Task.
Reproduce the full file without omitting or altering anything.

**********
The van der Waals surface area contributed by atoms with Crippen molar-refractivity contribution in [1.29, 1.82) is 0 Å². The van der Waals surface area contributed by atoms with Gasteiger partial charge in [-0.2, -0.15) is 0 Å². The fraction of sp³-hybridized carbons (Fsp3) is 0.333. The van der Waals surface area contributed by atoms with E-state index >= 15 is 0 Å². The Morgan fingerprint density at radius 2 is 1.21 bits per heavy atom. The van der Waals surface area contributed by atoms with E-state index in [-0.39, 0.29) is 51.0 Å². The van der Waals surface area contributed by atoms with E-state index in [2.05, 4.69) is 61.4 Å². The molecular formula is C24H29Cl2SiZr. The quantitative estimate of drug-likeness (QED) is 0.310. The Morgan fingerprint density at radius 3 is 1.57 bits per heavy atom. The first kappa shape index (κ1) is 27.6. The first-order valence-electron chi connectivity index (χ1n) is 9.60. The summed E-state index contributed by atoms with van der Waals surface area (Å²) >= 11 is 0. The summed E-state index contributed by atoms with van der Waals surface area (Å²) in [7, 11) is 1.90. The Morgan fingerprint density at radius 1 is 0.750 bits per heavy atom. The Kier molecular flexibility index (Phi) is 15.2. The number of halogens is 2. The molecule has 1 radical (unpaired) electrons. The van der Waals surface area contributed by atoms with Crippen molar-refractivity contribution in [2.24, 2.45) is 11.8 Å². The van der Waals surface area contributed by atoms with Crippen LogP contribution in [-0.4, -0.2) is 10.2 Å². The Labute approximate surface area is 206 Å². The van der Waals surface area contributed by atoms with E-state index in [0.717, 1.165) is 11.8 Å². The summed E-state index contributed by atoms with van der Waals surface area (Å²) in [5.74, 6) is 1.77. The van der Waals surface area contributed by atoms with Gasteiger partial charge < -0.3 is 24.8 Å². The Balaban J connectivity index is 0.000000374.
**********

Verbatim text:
The van der Waals surface area contributed by atoms with Crippen molar-refractivity contribution in [1.29, 1.82) is 0 Å². The van der Waals surface area contributed by atoms with Gasteiger partial charge in [-0.2, -0.15) is 0 Å². The fraction of sp³-hybridized carbons (Fsp3) is 0.333. The van der Waals surface area contributed by atoms with E-state index >= 15 is 0 Å². The Morgan fingerprint density at radius 2 is 1.21 bits per heavy atom. The van der Waals surface area contributed by atoms with E-state index in [-0.39, 0.29) is 51.0 Å². The van der Waals surface area contributed by atoms with E-state index in [2.05, 4.69) is 61.4 Å². The molecular formula is C24H29Cl2SiZr. The quantitative estimate of drug-likeness (QED) is 0.310. The Morgan fingerprint density at radius 3 is 1.57 bits per heavy atom. The first kappa shape index (κ1) is 27.6. The first-order valence-electron chi connectivity index (χ1n) is 9.60. The summed E-state index contributed by atoms with van der Waals surface area (Å²) >= 11 is 0. The summed E-state index contributed by atoms with van der Waals surface area (Å²) in [7, 11) is 1.90. The Morgan fingerprint density at radius 1 is 0.750 bits per heavy atom. The Kier molecular flexibility index (Phi) is 15.2. The number of halogens is 2. The molecule has 1 radical (unpaired) electrons. The van der Waals surface area contributed by atoms with Crippen molar-refractivity contribution in [2.24, 2.45) is 11.8 Å². The van der Waals surface area contributed by atoms with Crippen LogP contribution in [-0.4, -0.2) is 10.2 Å². The Labute approximate surface area is 206 Å². The van der Waals surface area contributed by atoms with E-state index in [0.717, 1.165) is 11.8 Å². The summed E-state index contributed by atoms with van der Waals surface area (Å²) in [5.74, 6) is 1.77. The van der Waals surface area contributed by atoms with Gasteiger partial charge < -0.3 is 24.8 Å². The Balaban J connectivity index is 0.000000374.